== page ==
In this photo provided by Mexico’s National Commission for Protected Nature Areas, people work to rescue a young crocodile and other wildlife from the receding waters of the Metzabok Lagoon in the Lacandon jungle of Chiapas State in southern Mexico, in the first half of August, 2019. In recent days, indigenous Lacandones, who depend on tourism, fish and water from the jungle lakes, worked furiously with biologists to capture and transfer crocodiles, fish and turtles from the dried-up lake to nearby ones that still have water. (CONANP via AP)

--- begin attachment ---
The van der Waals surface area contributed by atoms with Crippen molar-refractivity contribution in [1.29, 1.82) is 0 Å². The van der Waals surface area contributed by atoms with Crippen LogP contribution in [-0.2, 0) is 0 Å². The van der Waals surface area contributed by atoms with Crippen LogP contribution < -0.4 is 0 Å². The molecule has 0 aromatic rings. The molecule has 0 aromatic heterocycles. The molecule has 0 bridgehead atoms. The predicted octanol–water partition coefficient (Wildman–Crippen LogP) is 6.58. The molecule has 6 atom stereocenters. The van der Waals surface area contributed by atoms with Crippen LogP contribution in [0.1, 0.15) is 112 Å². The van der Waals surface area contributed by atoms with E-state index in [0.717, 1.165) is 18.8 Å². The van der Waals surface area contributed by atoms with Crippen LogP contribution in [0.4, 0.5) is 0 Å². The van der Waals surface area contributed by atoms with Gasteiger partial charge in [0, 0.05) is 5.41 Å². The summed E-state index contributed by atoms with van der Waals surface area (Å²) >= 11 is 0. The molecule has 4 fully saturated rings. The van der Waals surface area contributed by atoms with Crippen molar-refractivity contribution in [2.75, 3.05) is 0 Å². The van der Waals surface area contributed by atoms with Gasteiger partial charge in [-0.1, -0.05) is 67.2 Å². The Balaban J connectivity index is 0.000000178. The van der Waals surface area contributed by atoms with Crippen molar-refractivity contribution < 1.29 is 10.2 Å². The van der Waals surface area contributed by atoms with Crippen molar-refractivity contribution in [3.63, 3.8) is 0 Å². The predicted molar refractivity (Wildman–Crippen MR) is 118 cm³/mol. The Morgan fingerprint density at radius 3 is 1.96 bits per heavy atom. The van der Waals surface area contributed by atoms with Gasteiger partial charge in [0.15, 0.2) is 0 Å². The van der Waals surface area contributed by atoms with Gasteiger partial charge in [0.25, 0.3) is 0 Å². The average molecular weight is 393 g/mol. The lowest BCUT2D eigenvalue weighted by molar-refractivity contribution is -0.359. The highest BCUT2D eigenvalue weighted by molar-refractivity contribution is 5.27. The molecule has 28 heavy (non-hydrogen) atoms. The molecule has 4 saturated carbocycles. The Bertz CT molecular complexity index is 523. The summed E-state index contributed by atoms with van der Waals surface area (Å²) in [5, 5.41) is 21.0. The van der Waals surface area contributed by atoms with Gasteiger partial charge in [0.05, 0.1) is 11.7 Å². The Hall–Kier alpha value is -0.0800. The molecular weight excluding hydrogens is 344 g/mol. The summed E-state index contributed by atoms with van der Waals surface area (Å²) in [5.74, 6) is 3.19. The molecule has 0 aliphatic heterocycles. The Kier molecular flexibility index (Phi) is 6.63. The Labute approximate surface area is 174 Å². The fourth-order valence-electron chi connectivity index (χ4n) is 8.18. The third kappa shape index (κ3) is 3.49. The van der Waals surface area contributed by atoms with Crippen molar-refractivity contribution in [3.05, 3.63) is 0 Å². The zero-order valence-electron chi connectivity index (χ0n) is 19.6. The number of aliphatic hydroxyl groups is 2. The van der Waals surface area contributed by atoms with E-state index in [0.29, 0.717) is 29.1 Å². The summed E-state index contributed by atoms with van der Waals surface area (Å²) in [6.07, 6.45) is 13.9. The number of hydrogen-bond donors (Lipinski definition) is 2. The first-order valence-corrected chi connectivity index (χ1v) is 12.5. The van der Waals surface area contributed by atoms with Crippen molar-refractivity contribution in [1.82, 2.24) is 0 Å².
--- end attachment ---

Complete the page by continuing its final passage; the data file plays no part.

In this photo provided by Mexico’s National Commission for Protected Nature Areas, the diminishing waters of the Metzabok Lagoon are seen amidst its drying lake bed, in the Lacandon jungle of Chiapas State in southern Mexico, in the first half of August, 2019. During the month of August, the Metzabok lake, which normally covers 220 acres (89 hectares), dried up completely, leaving cracked mud where the surrounding jungle used to reflect in the translucent waters and Lacandon Indians traveled by canoe. (CONANP via AP)
MEXICO CITY Some of the mystical blue-green lakes of the Lacandon jungle in southern Mexico are drying up this year, the result of what experts say is an extended drought and rising temperatures in the region.